Proposed Gmail Changes Might Benefit Marketers
A new and simpler revise of the Gmail inbox surfaces, and experts like what they see: less text, more images, less distraction.
An elegant new look for Gmail?
Hard on the heels of its tabularization of email, Google is testing a simplified design for Gmail. As was not the case with Tabs, however, email marketing experts think the change could be a good one for their clients.
Screenshots of the new design leaked in a blog published on TNW yesterday showed a cleaner, simplified inbox in which the stars normally appearing to the left of emails are replaced by color images. Pushpins on the right side of the box take the place of stars. A new menu appears on the lower right of the page that presents actions such as composing emails or setting reminders.
Simple is good, says SVP of Epsilon's Strategic Initiatives Group Quinn Jalli, who was of the opinion that nothing good could come of Gmail Tabs for email marketers. “What we're starting to see is what we should expect from Gmail,” he says. “This is more user-friendly because consumers make decisions on a visual basis.”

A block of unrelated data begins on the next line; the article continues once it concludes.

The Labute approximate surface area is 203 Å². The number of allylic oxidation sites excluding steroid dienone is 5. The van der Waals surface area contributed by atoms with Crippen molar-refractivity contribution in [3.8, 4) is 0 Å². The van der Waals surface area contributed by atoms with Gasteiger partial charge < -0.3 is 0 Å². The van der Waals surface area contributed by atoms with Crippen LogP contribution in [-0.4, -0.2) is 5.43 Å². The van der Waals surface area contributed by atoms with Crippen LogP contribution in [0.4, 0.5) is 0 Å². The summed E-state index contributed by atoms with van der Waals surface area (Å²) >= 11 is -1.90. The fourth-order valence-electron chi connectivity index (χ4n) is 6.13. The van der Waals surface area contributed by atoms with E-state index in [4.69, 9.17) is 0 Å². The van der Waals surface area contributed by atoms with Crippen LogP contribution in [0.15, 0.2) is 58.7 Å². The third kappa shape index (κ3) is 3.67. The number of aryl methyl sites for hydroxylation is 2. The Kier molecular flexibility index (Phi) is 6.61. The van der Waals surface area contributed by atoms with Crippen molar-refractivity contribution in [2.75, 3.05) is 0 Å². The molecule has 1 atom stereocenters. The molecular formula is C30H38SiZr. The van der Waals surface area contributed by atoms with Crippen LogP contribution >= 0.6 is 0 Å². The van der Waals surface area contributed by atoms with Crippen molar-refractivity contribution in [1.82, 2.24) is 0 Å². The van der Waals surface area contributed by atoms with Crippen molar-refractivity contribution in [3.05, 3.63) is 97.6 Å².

Jalli believes that the emergence of mobile into a dominant position in email is what's behind Google's proposed alterations. Epsilon tallies show that more than 50% of opens by users are taking place on mobile devices.
“Last year we saw a 33% increase in mobile opens and this year it's running north of 40%. We're seeing it happen across all clients and all verticals,” Jalli says. “The simplifications in this new Gmail inbox will require fewer clicks on the part of users. It's less text heavy. From a marketer's perspective, there's much less distraction, and distraction is the marketer's worst enemy.”
Brad Van Der Woerd had the same reaction. “If the rumors and designs we've seen are any indication,” says YesMail's director of marketing intelligence and deliverability, “the new layout would put a greater focus on email itself instead of everything else we see on the Gmail screen now: calendars, Google Hangouts, folders, Google+, and tools.”
As if it wasn't always crucial, the subject line becomes even more important in this rendition of Gmail, according to Van Der Woerd. “You don't want your email getting lost in the mix, so it should be clear who the email is from, why they're receiving it, and why they should open it,” he says.
Should this iteration of Gmail become reality, Jalli claims that few, if any, adjustments will need to be made by emailers—if they're already mastering the basics, that is. “This wouldn't require any change,” says Jalli, “just the need to be smart.”